Retirement security—being able to transition out of the workforce without severe financial devastation or serious risks to health—was first formed in the U.S. by the New Deal programs enacted in the 1930s which included Social Security and unemployment insurance. Assistance for older people prior to the New Deal was largely absent save for the old age and poor houses. Contrary to other retirement security programs being developed around the same time in Europe made available to virtually all citizens, the U.S. tied most of its programs to employment. Non-whites were deliberately excluded from early retirement security programs by policymakers who made only certain types of employment (e.g., non-agricultural) eligible for benefits. Women were eligible for benefits, but only if they were tied to a male breadwinner employed in a qualifying occupation (Albiston & Fisk, 2020). These policy decisions, “… ensured that social insurance would not provide a disincentive to take low-wage jobs, and would therefore not destabilize the racialized labor regimes (especially in agriculture), traditional family structures, or labor relations in industry” (Albiston & Fisk, 2020; p. 3).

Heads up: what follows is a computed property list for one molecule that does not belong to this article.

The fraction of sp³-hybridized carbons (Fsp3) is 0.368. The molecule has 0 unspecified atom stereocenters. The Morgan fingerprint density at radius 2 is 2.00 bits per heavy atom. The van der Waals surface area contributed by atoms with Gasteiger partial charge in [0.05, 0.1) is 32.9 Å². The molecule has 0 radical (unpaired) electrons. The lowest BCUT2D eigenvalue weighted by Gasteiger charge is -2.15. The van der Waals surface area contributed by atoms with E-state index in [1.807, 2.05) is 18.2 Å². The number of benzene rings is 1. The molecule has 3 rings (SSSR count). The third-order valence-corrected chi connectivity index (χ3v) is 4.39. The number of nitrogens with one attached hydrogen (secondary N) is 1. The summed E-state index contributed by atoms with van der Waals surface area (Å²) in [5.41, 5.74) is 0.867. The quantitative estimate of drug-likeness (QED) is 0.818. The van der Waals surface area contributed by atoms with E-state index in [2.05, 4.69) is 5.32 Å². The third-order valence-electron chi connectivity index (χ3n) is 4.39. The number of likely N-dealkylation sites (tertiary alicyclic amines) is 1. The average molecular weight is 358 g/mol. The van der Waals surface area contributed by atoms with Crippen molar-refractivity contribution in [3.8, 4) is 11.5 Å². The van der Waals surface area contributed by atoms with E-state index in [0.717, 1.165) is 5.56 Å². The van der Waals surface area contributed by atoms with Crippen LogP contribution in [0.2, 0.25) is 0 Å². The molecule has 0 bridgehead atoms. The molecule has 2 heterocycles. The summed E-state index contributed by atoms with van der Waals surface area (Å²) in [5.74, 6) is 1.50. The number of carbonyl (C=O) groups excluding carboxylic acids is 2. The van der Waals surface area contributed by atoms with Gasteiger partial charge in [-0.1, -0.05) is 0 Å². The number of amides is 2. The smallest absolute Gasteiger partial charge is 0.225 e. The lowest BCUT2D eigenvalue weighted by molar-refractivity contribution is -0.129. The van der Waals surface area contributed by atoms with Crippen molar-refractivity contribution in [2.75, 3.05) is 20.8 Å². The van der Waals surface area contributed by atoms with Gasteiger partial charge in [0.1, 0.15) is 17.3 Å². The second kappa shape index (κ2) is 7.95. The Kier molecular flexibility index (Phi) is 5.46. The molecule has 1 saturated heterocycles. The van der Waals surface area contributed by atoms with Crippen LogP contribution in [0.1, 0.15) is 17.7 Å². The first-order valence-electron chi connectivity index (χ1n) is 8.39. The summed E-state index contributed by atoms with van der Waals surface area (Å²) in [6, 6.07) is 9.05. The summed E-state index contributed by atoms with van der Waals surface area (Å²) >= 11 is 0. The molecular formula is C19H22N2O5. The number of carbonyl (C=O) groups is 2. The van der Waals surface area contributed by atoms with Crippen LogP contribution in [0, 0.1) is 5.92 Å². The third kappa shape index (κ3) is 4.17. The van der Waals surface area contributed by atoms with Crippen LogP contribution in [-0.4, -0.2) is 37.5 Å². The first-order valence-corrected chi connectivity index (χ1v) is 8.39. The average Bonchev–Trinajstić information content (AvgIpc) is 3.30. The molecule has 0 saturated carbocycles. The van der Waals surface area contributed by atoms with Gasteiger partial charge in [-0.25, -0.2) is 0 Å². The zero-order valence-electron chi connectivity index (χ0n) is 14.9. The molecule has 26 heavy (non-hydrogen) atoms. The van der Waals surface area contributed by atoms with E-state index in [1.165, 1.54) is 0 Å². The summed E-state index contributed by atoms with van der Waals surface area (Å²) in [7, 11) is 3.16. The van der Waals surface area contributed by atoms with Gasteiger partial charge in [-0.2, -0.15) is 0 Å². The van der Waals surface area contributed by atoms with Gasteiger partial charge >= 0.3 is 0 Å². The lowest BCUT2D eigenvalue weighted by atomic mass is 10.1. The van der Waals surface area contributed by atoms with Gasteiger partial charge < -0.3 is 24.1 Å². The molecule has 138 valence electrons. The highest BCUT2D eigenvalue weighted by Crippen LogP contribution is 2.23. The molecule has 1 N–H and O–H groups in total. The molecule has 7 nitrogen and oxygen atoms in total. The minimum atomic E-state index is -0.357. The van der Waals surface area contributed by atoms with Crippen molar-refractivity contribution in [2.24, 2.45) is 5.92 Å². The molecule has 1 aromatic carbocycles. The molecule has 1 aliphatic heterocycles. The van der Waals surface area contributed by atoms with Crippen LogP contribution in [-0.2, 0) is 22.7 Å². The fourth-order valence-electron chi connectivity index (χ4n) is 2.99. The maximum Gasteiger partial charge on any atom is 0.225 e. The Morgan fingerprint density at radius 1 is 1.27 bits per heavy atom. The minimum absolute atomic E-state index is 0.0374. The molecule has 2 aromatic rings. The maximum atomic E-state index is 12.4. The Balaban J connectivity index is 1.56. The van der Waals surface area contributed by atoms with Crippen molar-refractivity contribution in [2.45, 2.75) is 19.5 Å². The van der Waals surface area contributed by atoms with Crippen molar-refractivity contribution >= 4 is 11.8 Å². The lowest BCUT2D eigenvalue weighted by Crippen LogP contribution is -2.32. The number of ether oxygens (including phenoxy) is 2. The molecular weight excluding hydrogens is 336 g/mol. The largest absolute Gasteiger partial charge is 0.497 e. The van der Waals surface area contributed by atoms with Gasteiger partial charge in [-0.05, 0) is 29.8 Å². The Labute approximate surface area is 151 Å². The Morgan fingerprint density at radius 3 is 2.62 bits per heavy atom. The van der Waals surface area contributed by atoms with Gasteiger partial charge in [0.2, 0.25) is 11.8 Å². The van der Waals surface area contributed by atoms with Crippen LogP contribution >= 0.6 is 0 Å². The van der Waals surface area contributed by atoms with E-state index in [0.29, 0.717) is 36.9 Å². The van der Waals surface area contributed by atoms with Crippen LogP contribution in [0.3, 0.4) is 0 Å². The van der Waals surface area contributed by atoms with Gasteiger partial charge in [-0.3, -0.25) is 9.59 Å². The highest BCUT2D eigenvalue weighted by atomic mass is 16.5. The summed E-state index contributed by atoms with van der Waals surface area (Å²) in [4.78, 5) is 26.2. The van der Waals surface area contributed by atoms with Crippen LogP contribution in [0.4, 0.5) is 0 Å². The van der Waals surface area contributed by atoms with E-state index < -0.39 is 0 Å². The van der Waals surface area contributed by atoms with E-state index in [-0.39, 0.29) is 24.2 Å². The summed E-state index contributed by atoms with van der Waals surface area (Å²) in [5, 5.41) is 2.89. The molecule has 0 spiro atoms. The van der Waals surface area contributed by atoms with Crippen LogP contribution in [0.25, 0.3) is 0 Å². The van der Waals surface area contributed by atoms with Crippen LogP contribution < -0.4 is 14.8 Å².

Over 30 years later, Medicare and Medicaid were enacted in 1965 to provide health care coverage. Medicare, a social insurance program, provides hospital (Part A) and medical coverage (Part B) to those who are 65 and older and to those who are younger and living with certain medical conditions. Medicaid is a means tested program that provides healthcare to those living below a certain income threshold (CMS.gov, 2020). The Affordable Care Act signed into law in 2010 was the last major reform to retirement security. The ACA reduced the cost of prescription drugs and closed the donut hole, lowered Medicare Part B premiums, added preventative services with no out of pocket cost, and made several reforms to the Medicare Advantage program (Woolhandler & Himmelstein, 2017).